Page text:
We will start with the actual key ring itself. There are hundreds of designs, including multiple joining rings with quick disconnects, key rings that clip onto your belt, and the super-industrial-size key ring on a chain you normally see custodians or security people carrying around with hundreds of keys at the ready. Fortunately, key rings are inexpensive, so you can buy several different sizes and styles to test which is right for the emergency items you plan to carry. It will take some trial and error to find the best combination for you.
Since we still need to carry keys with us, our emergency key ring could also hold a few keys. However, for ease of use, it is usually better to either keep your keys on their own separate key ring, or use the double-ring version having a quick disconnect link. For example, it’s hard to light up the door lock if your flashlight is on the same key ring as your keys.
The two must-have items everyone should keep with them at all times are a pocket flashlight and a pocketknife. Here again there are hundreds to select from, but I like to keep everything to a bare minimum, so I prefer the flat quarter-size LED light. These are incredibly bright and can provide hours of continuous operation.
These LED lights are also available in an ultraviolet black-light version that will make scorpions and other creepy-crawlies glow if you live in areas where these are a problem when walking around outside at night. Expect to pay about $10 to $15 on these LEDs, depending on size and model.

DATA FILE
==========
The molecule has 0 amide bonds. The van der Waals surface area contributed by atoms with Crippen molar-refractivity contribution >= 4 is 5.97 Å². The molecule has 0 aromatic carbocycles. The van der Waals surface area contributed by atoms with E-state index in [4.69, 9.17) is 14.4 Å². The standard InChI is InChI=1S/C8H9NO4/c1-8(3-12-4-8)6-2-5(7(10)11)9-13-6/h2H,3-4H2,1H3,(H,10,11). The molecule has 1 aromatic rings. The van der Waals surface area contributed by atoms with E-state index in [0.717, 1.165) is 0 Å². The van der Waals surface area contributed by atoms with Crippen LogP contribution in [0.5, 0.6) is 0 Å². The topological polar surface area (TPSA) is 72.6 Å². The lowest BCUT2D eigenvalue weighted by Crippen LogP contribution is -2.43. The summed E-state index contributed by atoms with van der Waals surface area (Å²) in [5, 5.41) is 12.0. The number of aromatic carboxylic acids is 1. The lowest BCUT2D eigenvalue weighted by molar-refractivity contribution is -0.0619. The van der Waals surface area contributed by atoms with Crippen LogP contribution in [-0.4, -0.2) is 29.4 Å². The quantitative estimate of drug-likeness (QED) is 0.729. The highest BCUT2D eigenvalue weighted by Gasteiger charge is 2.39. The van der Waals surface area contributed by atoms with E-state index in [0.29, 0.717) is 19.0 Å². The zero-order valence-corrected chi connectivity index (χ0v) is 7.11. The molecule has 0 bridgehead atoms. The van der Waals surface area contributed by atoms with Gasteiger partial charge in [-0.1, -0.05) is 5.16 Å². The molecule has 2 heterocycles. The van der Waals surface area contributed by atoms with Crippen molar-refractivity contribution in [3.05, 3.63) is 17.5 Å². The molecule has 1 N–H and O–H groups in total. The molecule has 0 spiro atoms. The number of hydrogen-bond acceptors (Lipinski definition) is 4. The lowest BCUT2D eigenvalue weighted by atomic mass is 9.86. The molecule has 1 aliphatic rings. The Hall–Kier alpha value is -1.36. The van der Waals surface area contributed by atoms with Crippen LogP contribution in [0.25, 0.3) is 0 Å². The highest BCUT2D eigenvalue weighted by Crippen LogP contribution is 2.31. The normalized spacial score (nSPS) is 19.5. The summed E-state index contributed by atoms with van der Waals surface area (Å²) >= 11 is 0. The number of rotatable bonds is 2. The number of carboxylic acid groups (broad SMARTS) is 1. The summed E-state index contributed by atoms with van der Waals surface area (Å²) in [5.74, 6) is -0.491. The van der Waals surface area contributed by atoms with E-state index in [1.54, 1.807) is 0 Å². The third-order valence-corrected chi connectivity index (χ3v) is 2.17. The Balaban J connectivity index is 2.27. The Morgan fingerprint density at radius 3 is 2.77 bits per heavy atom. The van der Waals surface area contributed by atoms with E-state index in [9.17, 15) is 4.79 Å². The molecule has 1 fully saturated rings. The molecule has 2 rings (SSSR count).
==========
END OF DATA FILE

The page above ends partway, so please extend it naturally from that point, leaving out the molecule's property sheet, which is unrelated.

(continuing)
The second must-have item is a fold-up knife. As I get older, I am convinced there is a conspiracy to package everything you buy in plastic pouches that are impossible for anyone over 16 years of age to open.
Even if you eventually find the hidden starter zip tab, you will still need the “Jaws of Life” to open the darn things. For this reason, my weapon of choice is the tiny Leatherman “MICRA” model utility knife that includes a really great pair of small foldout scissors. I use them every day to open packages, cut reinforced tape bindings, and constantly hand to my wife.
Other safety items
There are flat-shaped emergency whistles designed to fit on a key ring which are very inexpensive and will wake the dead. You can also buy a half-size can of concentrated pepper spray that is easier to fit on a key ring.
If you like to hike in the woods or find yourself in the middle of nowhere after your vehicle dies, in addition to the emergency whistle, you might want to add a fire starter stick, available at any camping supply outlet. These look like a small bar of very lightweight metal, with a dark round rod embedded along one side. The metal is actually soft magnesium and small shavings can be easily removed with your pocket knife.
These metal shavings are then placed on dry scraps of paper or leaves, and then you rub the edge of your knife along the round rod. This produces lots of hot sparks which will easily ignite the magnesium. Magnesium burns so hot it will ignite almost any fire starting materials. Yes, a Bic lighter would be much easier, and by all means keep one with you if you need it on a regular basis. But a fire stick will not ever leak, need fluid, or stop working, and they are waterproof.